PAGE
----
What topics will we cover?

In a coaching relationship, the client is in charge of setting the agenda. If there’s a specific question or issue related to race and allyship that you’d like to be coached on, we’ll start there. That said, I’ve outlined eight broader topics, ranging from identity, to beliefs, to forgiveness, each with guiding questions and accompanying resources. I’m confident that between what you naturally bring to the table as a client and what I’m offering in terms of topics, questions, and resources, we’ll have an incredibly rich, ongoing coaching dialogue.

What if I’m already taking a class on whiteness, being an ally, or something similar? Would this be a repeat of what I’m learning and experiencing there?

Yes and no. Currently, there are a ton of courses being offered that focus on white identity, oppression, allyship, and related topics. I can’t overstate how glad I am that these exist, and that they’re being brought into our collective consciousness – I’m enrolled in one, too! Coaching is different than taking a class. It’s a chance to take a deeper, more personal dive into the information, questions, doubts, fears, and limiting beliefs you have about race and allyship. Unlike a class, it’s focused entirely on your needs and goals for learning and growth: you get to set the syllabus and the pace. You also get to determine when and where this experience will take place (which is a lot easier to do when there are only a couple of schedules to account for!). While there may be an overlap in some of the content, the way in which you’ll engage with the content is radically different than a class or course, for the reasons shared above.

What makes you qualified to do this sort of thing?

That’s a really good question, and my answer depends on what you mean by “qualified”. If education credentials hold value for you, I can tell you I have a bachelor’s degree in Sociology with a minor in Ethnic Studies, and a master’s degree in Education, with a focus on Learning, Diversity, and Urban studies. If professional experience means more to you, I can tell you that I worked for nonprofits and schools for over ten years, serving primarily black and brown communities alongside mostly white colleagues. If you’d like to know about my experience as a coach, I can share that I’m currently enrolled in Leadership That Works’ Coaching for Transformation program, a nine-month coaching certification program that will lead to me becoming a Certified Professional Coach. In a previous nonprofit role, I combined coaching and case management in my work with youth for three years. Ultimately – and I would argue, most importantly – I’m a white woman who has witnessed the impacts of systemic racism on black and brown people whom I care about deeply, and I believe that white people are responsible for addressing this immensely important, life-or-death issue. I can’t, in good conscience, not do this work.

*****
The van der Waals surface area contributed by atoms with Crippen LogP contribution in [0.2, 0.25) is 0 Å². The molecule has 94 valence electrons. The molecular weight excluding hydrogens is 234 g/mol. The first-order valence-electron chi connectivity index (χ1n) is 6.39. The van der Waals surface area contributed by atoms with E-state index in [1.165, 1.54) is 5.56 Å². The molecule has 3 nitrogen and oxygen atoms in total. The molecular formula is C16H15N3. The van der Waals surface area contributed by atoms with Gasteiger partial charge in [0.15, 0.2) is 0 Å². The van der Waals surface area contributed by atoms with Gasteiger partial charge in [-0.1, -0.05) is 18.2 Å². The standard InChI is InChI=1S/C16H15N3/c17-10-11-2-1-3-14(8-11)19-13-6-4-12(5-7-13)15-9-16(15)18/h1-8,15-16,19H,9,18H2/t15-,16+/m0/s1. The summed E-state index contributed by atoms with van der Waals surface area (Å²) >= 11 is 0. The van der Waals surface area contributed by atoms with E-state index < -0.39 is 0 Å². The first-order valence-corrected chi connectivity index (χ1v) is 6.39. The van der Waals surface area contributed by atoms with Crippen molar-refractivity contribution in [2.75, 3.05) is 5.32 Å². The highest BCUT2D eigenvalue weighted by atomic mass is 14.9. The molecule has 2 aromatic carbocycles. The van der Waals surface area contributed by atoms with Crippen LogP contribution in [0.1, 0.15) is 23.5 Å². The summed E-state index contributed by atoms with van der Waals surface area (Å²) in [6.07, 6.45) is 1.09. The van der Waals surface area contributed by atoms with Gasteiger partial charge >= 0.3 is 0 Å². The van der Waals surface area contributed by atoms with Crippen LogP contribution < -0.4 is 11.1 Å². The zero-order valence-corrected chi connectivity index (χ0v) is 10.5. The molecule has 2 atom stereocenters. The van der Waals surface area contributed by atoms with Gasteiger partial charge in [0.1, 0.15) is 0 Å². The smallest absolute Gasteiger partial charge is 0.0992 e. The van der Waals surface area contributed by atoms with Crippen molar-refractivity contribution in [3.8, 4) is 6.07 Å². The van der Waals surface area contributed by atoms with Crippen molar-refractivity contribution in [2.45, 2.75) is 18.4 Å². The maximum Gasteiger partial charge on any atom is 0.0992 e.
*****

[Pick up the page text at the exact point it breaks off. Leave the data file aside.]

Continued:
Okay, but let’s get real: how much does it cost?

Deep breath. Money is hard. I hold the complexity of wanting this work to be accessible to anyone who wants to engage with it, and the need to sustain myself financially so I can do this work at all. For one-on-one coaching, my current rate is $100 an hour, which means that 8 sessions cost $800. To me, this is a lot of money. I know that this might be a lot of money for you, too. For that reason, I’m choosing to offer a sliding scale of $500 – $800 for this coaching experience. If you and a small group of friends or colleagues want to engage in this experience as a small group (5 or fewer people), I’ll adjust the price according to the number of people in the group. I want to honor your very real financial needs, my very real financial needs, and the value of this work for both of us, and for the community, at large.

How do I sign up?

Message me directly at hello@alightcc.com if you’d like to partner with me, or if you have any questions that I haven’t addressed. I can’t wait to hear from you!